Yamaha Introduces A New Line Of Electric-Assist Bicycles

Will Yamaha’s new power-assist bicycles replace the old push bike in your garage?

Yamaha electric assisted bicycle
Yamaha’s YDX-TORC is a 27.5-inch-wheel-equipped hardtail-style mountain bike that climbs steep terrain with ease.Yamaha

Think of Yamaha and there's likely one thing that pops in your head: motorcycles. That's fair, but the Tuning Fork brand is a manufacturing powerhouse, cranking out everything from musical instruments to outboards. Its latest endeavor stateside is a collection of four power-assist pedal bikes that strike a sweet spot between the sweaty, quiet satisfaction of bicycling and the ebullient decadence of motorcycling.

These e-bicycles were designed to cater to a wider audience, but they deliver a fun and affordable transportation alternative that's immediately familiar to motorcyclists. Whether you're a seasoned cyclist, someone who's looking to get into riding shape, or you're trying to improve your commute, the company's new e-bikes offer another appealing way to spend time on two wheels.

Although new to the U.S., Yamaha has sold over 2 million units in Japan since production began in 1993. For reference, Yamaha sold 5.4 million motorcycles globally last year. The new eBikes start at $2,399, and all four get a proprietary PW series center-mounted motor. It complements the pedaling force generated by the rider's legs. A trio of sensors monitor human torque input, vehicle speed, and rpm (cadence, for cycling folks).

Pedal Power

The motor is good for 250 watts (nominal) and 500 watts of maximum power. What’s more impressive is the nearly 52-pound-foot torque rating—comparable to a KTM 690 Duke. The mountain-bike version has a slimmer, lighter PW-X motor capable of generating an extra 7.37 pound-feet for tough climbs. The machines offer four levels of push-button, adjustable assist: ECO+, ECO, Standard, and High, plus a fifth EXPW (Extra Power) mode with the PW-X unit. Motor aside, you must input your own effort for the system to perform—but assist is available as soon as you press the pedals. Once you reach 110 rpm (120 on the YDX-TORC) or 20 mph, you’re on your own.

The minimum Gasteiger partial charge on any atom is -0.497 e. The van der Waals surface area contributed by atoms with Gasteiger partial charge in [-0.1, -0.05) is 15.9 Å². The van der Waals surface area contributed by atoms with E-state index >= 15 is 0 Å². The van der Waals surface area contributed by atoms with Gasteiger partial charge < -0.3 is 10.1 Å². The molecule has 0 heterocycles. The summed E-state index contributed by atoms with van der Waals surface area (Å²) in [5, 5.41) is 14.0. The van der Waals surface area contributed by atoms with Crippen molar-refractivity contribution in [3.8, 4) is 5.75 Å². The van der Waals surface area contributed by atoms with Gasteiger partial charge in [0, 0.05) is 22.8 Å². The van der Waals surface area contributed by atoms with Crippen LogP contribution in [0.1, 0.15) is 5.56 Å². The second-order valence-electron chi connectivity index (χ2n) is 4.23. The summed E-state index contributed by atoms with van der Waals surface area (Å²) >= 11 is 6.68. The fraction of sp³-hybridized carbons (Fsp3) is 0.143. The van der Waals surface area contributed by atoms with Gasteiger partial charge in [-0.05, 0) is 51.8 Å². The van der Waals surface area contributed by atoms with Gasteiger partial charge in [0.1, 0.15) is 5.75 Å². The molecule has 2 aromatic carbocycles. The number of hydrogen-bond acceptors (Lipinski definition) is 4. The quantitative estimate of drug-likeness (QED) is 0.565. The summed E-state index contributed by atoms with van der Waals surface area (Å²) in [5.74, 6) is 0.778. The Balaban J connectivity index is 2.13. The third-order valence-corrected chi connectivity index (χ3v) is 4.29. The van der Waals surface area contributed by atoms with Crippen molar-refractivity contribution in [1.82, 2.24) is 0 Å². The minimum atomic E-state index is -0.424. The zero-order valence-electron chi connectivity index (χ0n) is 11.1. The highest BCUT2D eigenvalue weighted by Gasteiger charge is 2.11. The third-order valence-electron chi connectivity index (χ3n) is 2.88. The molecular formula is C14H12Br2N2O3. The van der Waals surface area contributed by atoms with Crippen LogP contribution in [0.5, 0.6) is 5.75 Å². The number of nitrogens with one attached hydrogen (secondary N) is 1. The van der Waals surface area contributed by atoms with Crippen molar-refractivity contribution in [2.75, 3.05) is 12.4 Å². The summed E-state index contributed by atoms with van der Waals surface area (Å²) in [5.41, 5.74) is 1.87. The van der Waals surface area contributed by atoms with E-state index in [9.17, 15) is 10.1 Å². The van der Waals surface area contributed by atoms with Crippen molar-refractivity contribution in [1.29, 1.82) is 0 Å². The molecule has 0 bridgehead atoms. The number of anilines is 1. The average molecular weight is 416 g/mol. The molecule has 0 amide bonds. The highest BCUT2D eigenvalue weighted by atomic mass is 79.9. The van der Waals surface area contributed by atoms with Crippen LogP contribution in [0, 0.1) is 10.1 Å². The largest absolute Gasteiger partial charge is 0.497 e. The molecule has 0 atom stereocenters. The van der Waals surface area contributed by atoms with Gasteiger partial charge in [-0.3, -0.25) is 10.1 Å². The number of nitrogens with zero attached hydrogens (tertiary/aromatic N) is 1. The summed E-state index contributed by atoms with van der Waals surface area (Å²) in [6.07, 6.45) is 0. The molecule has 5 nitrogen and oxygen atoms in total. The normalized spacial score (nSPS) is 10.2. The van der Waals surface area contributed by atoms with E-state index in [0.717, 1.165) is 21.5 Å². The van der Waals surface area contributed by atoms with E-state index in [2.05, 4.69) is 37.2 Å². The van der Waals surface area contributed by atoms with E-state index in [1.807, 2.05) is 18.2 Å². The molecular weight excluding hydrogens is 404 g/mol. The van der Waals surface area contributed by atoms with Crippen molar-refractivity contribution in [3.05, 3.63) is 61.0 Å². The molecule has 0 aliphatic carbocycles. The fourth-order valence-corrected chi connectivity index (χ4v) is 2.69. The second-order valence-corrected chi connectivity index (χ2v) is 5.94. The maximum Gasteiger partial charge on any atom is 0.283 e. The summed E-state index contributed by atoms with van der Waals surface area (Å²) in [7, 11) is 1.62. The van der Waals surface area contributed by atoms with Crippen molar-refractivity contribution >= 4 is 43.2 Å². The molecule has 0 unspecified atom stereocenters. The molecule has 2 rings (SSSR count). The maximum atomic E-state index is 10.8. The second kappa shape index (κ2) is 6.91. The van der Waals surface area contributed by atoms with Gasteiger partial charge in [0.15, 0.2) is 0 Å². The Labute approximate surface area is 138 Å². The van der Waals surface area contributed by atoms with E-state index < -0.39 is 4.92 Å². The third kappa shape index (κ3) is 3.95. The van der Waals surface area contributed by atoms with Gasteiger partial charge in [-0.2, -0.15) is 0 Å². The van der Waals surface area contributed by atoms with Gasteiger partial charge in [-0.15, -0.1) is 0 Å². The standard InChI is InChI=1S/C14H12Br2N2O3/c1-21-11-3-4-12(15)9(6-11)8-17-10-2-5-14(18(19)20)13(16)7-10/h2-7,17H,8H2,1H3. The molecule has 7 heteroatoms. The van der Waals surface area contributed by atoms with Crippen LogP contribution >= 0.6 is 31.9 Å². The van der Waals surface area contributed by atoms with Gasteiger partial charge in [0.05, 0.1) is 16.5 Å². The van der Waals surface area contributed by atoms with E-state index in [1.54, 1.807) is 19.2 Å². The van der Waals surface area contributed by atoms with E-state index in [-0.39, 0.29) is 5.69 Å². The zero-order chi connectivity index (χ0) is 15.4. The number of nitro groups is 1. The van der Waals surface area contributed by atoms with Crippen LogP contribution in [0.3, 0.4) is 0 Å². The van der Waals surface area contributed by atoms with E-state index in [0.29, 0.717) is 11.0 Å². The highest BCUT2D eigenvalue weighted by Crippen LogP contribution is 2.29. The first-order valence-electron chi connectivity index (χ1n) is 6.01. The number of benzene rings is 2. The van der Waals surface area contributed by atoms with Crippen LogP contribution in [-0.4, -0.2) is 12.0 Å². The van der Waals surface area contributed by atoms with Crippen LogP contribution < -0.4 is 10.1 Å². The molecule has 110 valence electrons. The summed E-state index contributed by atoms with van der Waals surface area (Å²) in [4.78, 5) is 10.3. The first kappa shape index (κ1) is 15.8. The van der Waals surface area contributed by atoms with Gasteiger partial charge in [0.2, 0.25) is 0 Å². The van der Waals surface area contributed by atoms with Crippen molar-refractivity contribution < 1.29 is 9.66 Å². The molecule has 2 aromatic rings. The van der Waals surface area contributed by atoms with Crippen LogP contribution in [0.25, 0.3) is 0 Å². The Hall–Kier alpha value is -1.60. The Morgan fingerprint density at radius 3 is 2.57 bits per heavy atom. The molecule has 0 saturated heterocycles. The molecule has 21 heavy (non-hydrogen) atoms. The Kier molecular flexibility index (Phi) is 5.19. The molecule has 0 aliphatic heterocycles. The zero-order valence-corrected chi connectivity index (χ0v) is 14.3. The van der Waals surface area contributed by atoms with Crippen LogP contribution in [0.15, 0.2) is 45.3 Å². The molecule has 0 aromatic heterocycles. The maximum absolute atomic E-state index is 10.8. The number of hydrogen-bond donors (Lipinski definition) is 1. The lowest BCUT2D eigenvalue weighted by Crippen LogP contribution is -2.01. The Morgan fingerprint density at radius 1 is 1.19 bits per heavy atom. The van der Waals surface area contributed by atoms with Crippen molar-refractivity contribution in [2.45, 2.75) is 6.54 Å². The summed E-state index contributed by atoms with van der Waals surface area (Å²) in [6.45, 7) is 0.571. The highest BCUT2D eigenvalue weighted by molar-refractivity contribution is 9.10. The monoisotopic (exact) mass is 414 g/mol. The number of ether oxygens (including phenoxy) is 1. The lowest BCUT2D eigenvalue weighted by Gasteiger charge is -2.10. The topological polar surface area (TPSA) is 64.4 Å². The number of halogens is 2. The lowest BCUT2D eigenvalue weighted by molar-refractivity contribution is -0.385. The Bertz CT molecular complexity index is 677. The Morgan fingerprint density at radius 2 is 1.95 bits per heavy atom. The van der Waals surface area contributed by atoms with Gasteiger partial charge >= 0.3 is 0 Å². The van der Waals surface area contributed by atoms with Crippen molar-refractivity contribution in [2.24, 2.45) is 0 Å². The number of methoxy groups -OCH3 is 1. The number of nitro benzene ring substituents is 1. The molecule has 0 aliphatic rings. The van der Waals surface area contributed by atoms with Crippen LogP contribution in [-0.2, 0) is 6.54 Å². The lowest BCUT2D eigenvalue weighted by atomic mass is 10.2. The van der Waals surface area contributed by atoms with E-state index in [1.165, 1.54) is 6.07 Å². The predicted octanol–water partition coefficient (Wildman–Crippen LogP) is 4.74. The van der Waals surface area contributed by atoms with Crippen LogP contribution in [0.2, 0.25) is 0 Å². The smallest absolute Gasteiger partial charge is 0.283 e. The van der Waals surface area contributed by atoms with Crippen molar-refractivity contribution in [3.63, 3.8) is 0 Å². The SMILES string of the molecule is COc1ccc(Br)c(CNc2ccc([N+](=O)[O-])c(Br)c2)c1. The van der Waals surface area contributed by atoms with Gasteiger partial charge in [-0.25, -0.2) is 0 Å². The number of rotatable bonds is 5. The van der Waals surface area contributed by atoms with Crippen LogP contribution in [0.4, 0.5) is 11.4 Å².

There’s a sweet spot, with the motor providing optimum acceleration when your legs spin in the 70 to 80 rpm range. Pedal at this cadence and let the Shimano gear shifters do the work, carrying you to speed with ease. On flat roads, it’s easy to cruise around 20 mph with only light exertion. Downshifting up hills ensures the motor is in its happy place, keeping you moving when the going gets tough.

User Interface

A backlit LCD functions like a modern cycling computer, keeping tabs on trip, speed, and battery vitals. It also includes a handy micro-USB charging port to charge gadgets and personal electronics, like a smartphone. A removable 500 Wh lithium-ion battery pack provides juice and can be charged on or off the bike in four hours using a standard U.S. 120-volt power outlet.


Range varies based on factors that include rider weight, terrain, air temperature, and wind resistance, not to mention the selected power setting. You also have to consider trip duration. During an hourlong off-road loop in the rain-moistened hills of Southern California, we had over two-thirds battery capacity remaining. This was while running the most aggressive EXPW power setting on the YDX-TORC. We experienced less power consumption aboard the road-based CrossConnect, CrossCore, and UrbanRush—albeit over less strenuous and mostly paved bike paths.